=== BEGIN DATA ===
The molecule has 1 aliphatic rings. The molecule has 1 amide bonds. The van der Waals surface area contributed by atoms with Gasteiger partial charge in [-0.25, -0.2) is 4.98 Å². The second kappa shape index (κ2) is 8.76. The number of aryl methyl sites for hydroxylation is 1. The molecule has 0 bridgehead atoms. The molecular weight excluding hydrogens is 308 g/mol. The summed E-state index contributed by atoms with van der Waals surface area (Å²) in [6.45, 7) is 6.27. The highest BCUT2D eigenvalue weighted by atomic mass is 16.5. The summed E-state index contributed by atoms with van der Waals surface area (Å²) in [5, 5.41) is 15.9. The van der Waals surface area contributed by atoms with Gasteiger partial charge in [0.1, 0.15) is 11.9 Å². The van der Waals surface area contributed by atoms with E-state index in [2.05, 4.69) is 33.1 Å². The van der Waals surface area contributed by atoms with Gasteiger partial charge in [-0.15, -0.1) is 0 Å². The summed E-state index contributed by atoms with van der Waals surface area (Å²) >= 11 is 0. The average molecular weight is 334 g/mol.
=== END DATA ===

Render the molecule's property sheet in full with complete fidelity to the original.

The molecule has 1 aliphatic rings. The molecule has 1 amide bonds. The van der Waals surface area contributed by atoms with Gasteiger partial charge in [-0.25, -0.2) is 4.98 Å². The second kappa shape index (κ2) is 8.76. The number of aryl methyl sites for hydroxylation is 1. The molecule has 0 bridgehead atoms. The molecular weight excluding hydrogens is 308 g/mol. The summed E-state index contributed by atoms with van der Waals surface area (Å²) in [6.45, 7) is 6.27. The highest BCUT2D eigenvalue weighted by atomic mass is 16.5. The summed E-state index contributed by atoms with van der Waals surface area (Å²) in [5, 5.41) is 15.9. The van der Waals surface area contributed by atoms with Gasteiger partial charge in [0.1, 0.15) is 11.9 Å². The van der Waals surface area contributed by atoms with E-state index in [2.05, 4.69) is 33.1 Å². The van der Waals surface area contributed by atoms with Gasteiger partial charge in [-0.15, -0.1) is 0 Å². The summed E-state index contributed by atoms with van der Waals surface area (Å²) >= 11 is 0. The average molecular weight is 334 g/mol.